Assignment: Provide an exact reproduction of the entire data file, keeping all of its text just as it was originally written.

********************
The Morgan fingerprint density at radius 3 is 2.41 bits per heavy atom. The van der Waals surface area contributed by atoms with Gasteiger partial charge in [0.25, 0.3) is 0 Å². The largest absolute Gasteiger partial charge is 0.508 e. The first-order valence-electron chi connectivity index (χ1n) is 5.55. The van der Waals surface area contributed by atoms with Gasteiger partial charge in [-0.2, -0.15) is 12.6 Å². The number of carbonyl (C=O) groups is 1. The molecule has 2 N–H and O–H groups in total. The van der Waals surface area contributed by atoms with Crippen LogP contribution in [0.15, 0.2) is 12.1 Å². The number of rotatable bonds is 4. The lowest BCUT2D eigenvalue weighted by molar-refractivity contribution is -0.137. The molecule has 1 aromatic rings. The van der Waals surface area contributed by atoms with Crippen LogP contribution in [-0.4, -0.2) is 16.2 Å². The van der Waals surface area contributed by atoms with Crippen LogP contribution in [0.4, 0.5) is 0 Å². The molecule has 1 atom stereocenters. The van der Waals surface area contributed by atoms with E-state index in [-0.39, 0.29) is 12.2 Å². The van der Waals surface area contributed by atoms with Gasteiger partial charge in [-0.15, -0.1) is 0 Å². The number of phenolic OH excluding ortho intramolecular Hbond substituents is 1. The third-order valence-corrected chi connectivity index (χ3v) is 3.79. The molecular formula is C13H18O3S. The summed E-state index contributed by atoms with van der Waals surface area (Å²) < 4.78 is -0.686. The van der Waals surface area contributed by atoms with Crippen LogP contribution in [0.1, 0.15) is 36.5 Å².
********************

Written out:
The Morgan fingerprint density at radius 3 is 2.41 bits per heavy atom. The van der Waals surface area contributed by atoms with Gasteiger partial charge in [0.25, 0.3) is 0 Å². The largest absolute Gasteiger partial charge is 0.508 e. The first-order valence-electron chi connectivity index (χ1n) is 5.55. The van der Waals surface area contributed by atoms with Gasteiger partial charge in [-0.2, -0.15) is 12.6 Å². The number of carbonyl (C=O) groups is 1. The molecule has 2 N–H and O–H groups in total. The van der Waals surface area contributed by atoms with Crippen LogP contribution in [0.15, 0.2) is 12.1 Å². The number of rotatable bonds is 4. The lowest BCUT2D eigenvalue weighted by molar-refractivity contribution is -0.137. The molecule has 1 aromatic rings. The van der Waals surface area contributed by atoms with Crippen LogP contribution in [-0.4, -0.2) is 16.2 Å². The van der Waals surface area contributed by atoms with Crippen LogP contribution in [0.4, 0.5) is 0 Å². The molecule has 1 atom stereocenters. The van der Waals surface area contributed by atoms with E-state index in [-0.39, 0.29) is 12.2 Å². The van der Waals surface area contributed by atoms with Gasteiger partial charge in [-0.15, -0.1) is 0 Å². The number of phenolic OH excluding ortho intramolecular Hbond substituents is 1. The third-order valence-corrected chi connectivity index (χ3v) is 3.79. The molecular formula is C13H18O3S. The summed E-state index contributed by atoms with van der Waals surface area (Å²) < 4.78 is -0.686. The van der Waals surface area contributed by atoms with Crippen LogP contribution in [0.1, 0.15) is 36.5 Å².